CFP: [Renaissance] Got Class?: Elitism, aesthetics, globalization and the future of literature

full name / name of organization: 
Michael Dery

Deadline Extended - Friday, February 6th, 2009

7th Annual Concordia University Graduate English Colloquium â€" Call for Papers

Got class?:
Elitism, aesthetics, globalization and the future of literature
(Interdisciplinary/Creative submissions also welcome)

Despite centuries of development in the organization of political systems
as well as the theory and practice of human rights, class remains as
complex and relevant an issue today as it has been for a multitude of
previous commentators. Globalization has reshaped our views of
historically rigid class stratifications and created an entirely new set of
class distinctions that challenge the notion of a more permeable
contemporary social reality. With an interdependent global economy
distributing culture as well as capital, questions of agency, power, taste,
and privilege are being reconfigured in multiple spheres, creating new
polarizations and dismantling old paradigms. In a globalized world, who
has access to what resources, and how is this access negotiated (or not)?
Do discussions around class erode or reify class boundaries? How do mass
media and dominant modes of cultural production impact ideas of
aestheticism and cultural value in the global landscape? Do certain forms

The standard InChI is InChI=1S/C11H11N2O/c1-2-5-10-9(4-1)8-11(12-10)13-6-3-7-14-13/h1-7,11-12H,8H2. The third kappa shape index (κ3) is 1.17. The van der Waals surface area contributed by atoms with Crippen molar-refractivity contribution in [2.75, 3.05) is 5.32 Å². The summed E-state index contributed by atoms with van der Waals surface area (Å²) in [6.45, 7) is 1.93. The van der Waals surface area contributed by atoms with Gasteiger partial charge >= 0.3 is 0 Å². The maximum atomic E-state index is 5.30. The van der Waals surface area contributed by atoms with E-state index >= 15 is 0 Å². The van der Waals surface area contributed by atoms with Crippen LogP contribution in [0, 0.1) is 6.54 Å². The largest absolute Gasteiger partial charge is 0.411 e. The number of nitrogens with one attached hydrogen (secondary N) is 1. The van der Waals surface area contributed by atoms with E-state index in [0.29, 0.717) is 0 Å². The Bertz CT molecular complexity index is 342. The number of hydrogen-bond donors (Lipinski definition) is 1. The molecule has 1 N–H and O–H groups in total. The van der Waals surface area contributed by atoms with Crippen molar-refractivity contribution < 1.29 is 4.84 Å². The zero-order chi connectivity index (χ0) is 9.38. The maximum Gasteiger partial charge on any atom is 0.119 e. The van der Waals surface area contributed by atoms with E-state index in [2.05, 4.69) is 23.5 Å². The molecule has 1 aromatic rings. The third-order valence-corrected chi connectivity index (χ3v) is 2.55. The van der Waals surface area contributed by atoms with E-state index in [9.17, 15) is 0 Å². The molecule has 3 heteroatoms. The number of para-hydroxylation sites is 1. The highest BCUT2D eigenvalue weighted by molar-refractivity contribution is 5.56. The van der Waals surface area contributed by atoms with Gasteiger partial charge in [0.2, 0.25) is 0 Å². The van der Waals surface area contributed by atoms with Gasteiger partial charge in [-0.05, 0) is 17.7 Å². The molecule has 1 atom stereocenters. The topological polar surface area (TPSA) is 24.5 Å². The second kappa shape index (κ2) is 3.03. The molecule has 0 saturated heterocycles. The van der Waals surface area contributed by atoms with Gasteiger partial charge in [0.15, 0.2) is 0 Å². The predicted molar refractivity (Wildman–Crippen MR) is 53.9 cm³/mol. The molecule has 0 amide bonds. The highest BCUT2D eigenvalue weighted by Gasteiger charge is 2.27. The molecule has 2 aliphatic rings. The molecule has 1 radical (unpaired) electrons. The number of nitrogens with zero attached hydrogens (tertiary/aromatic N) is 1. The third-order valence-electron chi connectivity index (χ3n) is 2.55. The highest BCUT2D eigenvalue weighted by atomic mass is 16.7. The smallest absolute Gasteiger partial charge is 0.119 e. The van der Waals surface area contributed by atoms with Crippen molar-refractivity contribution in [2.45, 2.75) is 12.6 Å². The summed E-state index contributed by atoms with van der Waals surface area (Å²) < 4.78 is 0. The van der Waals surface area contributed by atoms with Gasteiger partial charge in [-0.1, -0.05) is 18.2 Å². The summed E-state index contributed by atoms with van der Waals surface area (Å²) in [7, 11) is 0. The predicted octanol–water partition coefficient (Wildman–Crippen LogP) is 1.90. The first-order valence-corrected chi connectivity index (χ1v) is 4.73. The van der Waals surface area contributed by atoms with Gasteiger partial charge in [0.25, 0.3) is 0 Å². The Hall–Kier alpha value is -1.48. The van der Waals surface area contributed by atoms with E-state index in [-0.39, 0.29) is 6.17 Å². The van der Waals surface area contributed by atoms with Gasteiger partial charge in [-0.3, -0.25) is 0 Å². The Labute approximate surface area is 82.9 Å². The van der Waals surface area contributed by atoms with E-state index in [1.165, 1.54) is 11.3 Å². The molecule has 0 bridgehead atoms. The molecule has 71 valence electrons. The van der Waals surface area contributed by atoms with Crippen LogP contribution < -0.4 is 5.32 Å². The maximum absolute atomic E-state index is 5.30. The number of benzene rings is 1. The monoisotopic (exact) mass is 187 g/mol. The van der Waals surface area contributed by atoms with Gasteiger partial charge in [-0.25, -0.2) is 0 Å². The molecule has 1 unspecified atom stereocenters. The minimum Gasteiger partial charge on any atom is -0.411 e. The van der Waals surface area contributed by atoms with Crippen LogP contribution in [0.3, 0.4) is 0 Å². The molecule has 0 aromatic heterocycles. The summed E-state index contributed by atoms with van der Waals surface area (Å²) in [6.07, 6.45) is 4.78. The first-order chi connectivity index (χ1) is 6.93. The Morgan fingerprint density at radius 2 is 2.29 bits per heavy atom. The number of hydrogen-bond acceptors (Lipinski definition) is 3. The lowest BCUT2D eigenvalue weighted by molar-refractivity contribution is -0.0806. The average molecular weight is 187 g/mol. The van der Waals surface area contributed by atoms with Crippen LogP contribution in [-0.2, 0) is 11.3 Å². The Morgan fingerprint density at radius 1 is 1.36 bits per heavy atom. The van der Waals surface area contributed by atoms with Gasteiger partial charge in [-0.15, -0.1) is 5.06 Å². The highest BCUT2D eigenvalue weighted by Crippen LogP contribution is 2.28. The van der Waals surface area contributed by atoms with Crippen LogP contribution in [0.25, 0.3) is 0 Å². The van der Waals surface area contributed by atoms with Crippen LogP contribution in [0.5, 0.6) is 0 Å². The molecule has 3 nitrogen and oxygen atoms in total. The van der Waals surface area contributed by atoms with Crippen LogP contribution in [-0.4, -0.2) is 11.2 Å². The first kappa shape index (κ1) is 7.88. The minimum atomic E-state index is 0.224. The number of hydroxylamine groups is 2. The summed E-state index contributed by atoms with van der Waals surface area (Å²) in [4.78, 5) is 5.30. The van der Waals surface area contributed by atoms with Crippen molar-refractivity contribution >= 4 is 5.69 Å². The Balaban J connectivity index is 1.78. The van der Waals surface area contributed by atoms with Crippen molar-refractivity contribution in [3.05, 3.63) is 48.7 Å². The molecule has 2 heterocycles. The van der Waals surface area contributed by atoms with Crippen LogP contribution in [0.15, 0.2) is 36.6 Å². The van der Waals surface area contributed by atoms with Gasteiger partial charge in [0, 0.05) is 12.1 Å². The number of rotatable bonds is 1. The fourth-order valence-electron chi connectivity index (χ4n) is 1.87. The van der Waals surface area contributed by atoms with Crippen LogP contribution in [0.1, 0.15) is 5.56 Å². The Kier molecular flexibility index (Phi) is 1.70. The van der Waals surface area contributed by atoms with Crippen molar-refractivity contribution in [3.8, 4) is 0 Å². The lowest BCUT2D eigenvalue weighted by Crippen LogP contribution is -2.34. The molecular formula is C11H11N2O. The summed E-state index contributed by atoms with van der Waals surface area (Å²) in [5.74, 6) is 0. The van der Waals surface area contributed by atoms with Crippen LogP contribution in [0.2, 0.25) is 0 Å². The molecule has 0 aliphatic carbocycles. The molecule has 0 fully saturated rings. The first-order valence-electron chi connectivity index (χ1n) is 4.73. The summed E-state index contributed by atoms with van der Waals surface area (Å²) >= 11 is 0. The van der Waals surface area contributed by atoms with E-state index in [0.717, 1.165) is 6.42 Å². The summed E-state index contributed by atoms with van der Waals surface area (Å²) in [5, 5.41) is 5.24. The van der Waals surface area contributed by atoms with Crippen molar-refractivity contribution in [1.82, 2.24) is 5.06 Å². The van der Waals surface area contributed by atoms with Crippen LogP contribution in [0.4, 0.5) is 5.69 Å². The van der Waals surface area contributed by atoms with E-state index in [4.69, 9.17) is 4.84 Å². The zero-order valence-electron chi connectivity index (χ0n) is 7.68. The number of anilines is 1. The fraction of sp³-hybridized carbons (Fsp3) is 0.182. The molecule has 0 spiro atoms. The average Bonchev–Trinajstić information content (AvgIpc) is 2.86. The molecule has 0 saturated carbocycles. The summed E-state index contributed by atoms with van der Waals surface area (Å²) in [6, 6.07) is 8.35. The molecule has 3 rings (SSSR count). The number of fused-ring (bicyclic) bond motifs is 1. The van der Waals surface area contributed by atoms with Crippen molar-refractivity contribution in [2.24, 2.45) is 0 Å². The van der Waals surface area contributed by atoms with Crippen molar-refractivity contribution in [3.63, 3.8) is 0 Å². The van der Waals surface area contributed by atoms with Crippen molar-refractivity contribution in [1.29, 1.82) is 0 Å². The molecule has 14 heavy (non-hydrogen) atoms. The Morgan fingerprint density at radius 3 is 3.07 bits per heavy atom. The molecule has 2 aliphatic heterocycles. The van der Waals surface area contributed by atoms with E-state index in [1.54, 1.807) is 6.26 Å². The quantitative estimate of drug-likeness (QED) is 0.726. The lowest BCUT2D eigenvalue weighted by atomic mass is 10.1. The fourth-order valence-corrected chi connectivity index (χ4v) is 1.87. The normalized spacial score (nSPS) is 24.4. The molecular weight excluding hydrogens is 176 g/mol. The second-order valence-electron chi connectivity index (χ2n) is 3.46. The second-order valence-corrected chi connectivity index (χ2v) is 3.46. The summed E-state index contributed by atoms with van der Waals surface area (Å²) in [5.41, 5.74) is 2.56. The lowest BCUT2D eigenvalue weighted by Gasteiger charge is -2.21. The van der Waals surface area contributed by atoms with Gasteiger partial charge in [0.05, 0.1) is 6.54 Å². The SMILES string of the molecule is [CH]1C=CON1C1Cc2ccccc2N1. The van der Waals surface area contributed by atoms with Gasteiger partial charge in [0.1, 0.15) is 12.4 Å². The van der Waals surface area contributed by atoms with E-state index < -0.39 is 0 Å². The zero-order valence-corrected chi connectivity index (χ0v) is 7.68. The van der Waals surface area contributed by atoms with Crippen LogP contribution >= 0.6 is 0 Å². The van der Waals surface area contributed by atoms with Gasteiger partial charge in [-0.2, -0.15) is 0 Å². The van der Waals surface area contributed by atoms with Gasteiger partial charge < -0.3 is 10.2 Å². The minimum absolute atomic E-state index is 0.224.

of literature speak directly to class, and can the seemingly “elite” domain
of literature accurately represent underprivileged or marginalized classes?
 What textual strategies give social structure to a fictive world? How do
the various guises that class takes structure subjectivity, identity, and
The 7th annual Concordia Graduate Colloquium, hosted by the English
Department, invites emerging critics to engage with the question of class
in its literary, philosophical, aesthetic, cultural and political guises.
Papers may be inspired by, but are not limited to, the following
· Performance and perceptions of class
· Renewing and/or resisting aesthetic ideology
· Writing/reading class, the author and class
· “High” art vs. commercial, lowbrow, or pop art
· Gentrification and the bourgeois
· Marginality, “alternative” culture, and the subaltern
· The canon and elitism
· Race, ethnicity, and hyphenated identities
· Gender, power, and agency

Please send a 200-300 word abstract by Friday, February 6th, 2009 to:

Graduate Colloquium
c/o Department of English, Concordia University
1455 de Maisonneuve Blvd. West
Montreal, Quebec
H3G 1M8

by email:

 From the Literary Calls for Papers Mailing List
             more information at
Received on Sat Jan 31 2009 - 11:40:01 EST